Arkansas has the nation’s highest teen pregnancy rate. It also has one of the country’s highest unintended pregnancy rates among women of all ages. Each one of these pregnancies strains mothers and families, and can also increase the taxpayer burden. But it doesn’t have to.
Many of these pregnancies stem from a lack of contraceptive usage, which can be attributed in part to burdensome hurdles that women must clear to obtain birth control. This is a considerable problem in Arkansas, but one that lawmakers could easily resolve by adopting a new paradigm that red and blue states alike have been increasingly enacting: the pharmacy access model.
In fact, it appears that there is momentum within Arkansas to do just this. State Rep. Aaron Pilkington, R-Clarksville, recently introduced House Bill 1164, which would permit women to bypass physicians and safely obtain oral contraceptives directly from a pharmacist. Rep. Pilkington’s primary rationale for his legislation is to “encourage better healthcare decisions, lower teen unintended pregnancy rates, and expand birth control availability — thereby reducing the number of abortions.” Regardless of one’s stance on controversial life issues, the benefits of Rep. Pilkington’s proposal are immense.
Currently, to acquire hormonal contraceptives, women must schedule a doctor’s appointment usually consisting of the physician obtaining the patient’s medical background, checking her blood pressure and discussing any birth-control preferences. Only after completing this process can women receive a prescription for hormonal contraception, which they must fill through a pharmacist.
While these requirements may seem innocuous at first blush, they are unnecessary, cause far more harm than good and, as Rep. Pilkington put it, are “a huge hassle.”
For one, Arkansans have limited access to medical care, thanks in large part to a massive doctor shortage throughout the state. In fact, Arkansas has one of the lowest physician-to-population ratios in the country. But even when doctors are available, medical care can be cost-prohibitive for many Arkansans — especially given that the state has one of the highest poverty rates in the nation.
In addition to this issue, doctor’s visits can be time-consuming — especially because of the low physician-to-population ratio — and some women simply do not have the time to travel to the nearest physician and wait in a doctor’s office. The combination of these factors discourages women, especially those without insurance, from visiting a doctor to obtain birth control.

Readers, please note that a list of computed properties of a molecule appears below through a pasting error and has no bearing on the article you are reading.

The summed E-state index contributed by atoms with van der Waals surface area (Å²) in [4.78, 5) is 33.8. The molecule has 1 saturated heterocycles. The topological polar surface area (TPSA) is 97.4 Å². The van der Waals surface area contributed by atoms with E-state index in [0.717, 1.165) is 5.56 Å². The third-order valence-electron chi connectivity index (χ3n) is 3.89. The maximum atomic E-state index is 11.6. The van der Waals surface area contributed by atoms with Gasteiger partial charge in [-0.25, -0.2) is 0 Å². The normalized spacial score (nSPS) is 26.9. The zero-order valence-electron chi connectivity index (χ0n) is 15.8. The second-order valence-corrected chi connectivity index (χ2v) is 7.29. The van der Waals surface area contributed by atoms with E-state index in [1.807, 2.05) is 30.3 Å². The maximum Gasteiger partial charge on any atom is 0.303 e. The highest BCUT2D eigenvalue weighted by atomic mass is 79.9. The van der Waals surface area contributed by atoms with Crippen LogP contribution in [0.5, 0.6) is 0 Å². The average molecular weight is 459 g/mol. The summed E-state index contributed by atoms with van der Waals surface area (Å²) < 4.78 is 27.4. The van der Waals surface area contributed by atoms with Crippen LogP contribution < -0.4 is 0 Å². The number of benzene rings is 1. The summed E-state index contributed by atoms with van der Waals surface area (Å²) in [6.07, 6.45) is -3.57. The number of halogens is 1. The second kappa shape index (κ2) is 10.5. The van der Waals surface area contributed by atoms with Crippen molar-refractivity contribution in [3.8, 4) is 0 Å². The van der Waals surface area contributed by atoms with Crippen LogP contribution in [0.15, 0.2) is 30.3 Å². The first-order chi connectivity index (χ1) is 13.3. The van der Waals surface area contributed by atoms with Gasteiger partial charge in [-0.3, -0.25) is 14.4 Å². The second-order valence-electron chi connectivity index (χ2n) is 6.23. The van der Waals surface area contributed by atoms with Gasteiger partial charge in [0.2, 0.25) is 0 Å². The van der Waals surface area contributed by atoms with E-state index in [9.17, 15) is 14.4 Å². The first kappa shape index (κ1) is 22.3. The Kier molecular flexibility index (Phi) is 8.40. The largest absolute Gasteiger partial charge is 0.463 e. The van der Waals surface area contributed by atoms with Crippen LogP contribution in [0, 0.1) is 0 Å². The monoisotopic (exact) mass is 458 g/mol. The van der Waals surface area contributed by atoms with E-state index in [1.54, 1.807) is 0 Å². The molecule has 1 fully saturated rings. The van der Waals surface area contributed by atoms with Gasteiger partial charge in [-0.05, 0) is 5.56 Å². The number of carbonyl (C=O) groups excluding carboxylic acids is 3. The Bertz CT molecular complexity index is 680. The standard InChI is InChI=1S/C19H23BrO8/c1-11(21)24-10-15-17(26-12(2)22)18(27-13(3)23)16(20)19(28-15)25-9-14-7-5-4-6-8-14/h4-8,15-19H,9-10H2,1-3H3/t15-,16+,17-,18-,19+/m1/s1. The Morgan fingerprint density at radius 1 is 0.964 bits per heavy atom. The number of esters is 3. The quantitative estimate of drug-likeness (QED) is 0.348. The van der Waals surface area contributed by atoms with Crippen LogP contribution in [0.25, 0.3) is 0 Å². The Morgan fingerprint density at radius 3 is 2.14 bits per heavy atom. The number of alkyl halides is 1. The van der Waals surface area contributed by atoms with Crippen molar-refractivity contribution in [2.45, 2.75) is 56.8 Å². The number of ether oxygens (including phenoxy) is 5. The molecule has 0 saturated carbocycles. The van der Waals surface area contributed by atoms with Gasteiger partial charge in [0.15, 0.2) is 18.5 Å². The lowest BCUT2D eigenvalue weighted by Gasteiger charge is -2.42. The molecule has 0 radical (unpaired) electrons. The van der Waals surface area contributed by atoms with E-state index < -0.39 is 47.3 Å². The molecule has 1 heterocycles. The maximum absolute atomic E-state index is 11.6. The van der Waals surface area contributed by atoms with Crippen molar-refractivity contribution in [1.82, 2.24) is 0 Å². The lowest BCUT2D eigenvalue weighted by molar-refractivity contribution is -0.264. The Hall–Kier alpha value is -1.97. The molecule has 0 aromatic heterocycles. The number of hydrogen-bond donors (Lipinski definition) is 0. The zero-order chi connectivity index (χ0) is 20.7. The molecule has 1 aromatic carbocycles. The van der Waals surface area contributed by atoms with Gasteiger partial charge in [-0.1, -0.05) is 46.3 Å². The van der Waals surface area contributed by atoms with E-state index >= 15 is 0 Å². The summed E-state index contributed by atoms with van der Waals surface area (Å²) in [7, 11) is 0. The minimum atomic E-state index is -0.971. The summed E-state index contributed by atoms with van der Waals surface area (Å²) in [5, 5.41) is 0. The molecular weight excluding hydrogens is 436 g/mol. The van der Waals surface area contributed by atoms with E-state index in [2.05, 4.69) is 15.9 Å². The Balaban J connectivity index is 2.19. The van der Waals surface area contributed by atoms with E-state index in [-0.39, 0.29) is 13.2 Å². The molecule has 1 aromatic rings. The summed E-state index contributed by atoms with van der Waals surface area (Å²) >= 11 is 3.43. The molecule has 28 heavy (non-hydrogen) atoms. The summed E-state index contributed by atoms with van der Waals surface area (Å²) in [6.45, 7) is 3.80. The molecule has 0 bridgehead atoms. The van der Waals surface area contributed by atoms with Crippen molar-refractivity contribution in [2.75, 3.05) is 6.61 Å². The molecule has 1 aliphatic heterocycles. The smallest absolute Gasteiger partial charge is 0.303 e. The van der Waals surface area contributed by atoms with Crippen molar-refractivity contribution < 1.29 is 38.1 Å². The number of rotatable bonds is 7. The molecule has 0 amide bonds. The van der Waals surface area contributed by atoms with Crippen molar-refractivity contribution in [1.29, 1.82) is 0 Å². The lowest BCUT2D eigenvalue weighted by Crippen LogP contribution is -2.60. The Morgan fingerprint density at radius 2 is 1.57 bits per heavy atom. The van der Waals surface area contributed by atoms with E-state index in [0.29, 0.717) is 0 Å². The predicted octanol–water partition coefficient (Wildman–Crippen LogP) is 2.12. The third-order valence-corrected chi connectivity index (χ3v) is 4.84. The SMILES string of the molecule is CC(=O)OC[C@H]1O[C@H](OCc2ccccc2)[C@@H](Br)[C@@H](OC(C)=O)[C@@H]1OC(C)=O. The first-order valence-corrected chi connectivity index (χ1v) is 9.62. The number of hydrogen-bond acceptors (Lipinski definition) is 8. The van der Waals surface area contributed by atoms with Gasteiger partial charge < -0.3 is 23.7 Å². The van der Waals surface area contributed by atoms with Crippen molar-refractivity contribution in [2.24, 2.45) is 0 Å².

Indeed, every hurdle placed before women seeking birth control makes it that much more likely they won’t get the care and medicine they need. However, being able to obtain a prescription from a pharmacist, rather than a doctor, and filling it in the same visit eliminates a major impediment to women receiving health care.
Removing barriers to contraceptive access is an issue on which many doctors agree. The American College of Obstetricians and Gynecologists — America’s largest organization of women’s health specialists — advocates even going a step further and permitting over-the-counter birth control access. After all, women are able to safely assess their own birth control needs. While it would take federal action to permit over-the-counter availability to hormonal contraceptives, pharmacy access is the closest available option for state policymakers.
Moreover, many view hormonal contraception as simply a family planning tool, but birth control is also used to treat women’s ailments, including endometriosis and polycystic ovary syndrome, which affect 11 percent and 10 percent of women, respectively. Given how safe hormonal birth control is, women shouldn’t be required to visit a physician merely to get a prescription to provide relief from one of these illnesses.
While women bear the brunt of these unnecessary medical regulations, the costs associated with the current birth-control policy weighs heavily on taxpayers, too. In 2010, the public funded the medical expenses associated with over 72 percent of unplanned pregnancies in Arkansas, which cost taxpayers over $328 million — nearly $62 million of which was funded by Arkansans. Considering that many of these unintended pregnancies could have been prevented with easier birth-control access, Rep. Pilkington describes the current system as “fiscally irresponsible.”
The simple truth is that women shouldn’t have to visit a doctor to obtain basic birth control. “I trust women to adequately take medication, and so should others,” says Rep. Pilkington. “Many countries even permit women to obtain birth control over the counter. It’s simply a nonissue in those places.” Indeed, pharmacists are capable of safely and competently completing the same activities that doctors perform before prescribing hormonal contraceptives — namely, listening to a patient’s self-reported medical history and taking her blood pressure.
The pharmacy access model shows great promise in the United States, where it has been successful in many states. It reduces regulation, expands consumer choice, provides women with better health-care access, and has the potential to save millions of taxpayer dollars. Most importantly, it does all of this without increasing any risks. Indeed, it’s a solution in which everybody benefits.
Image credit: V_L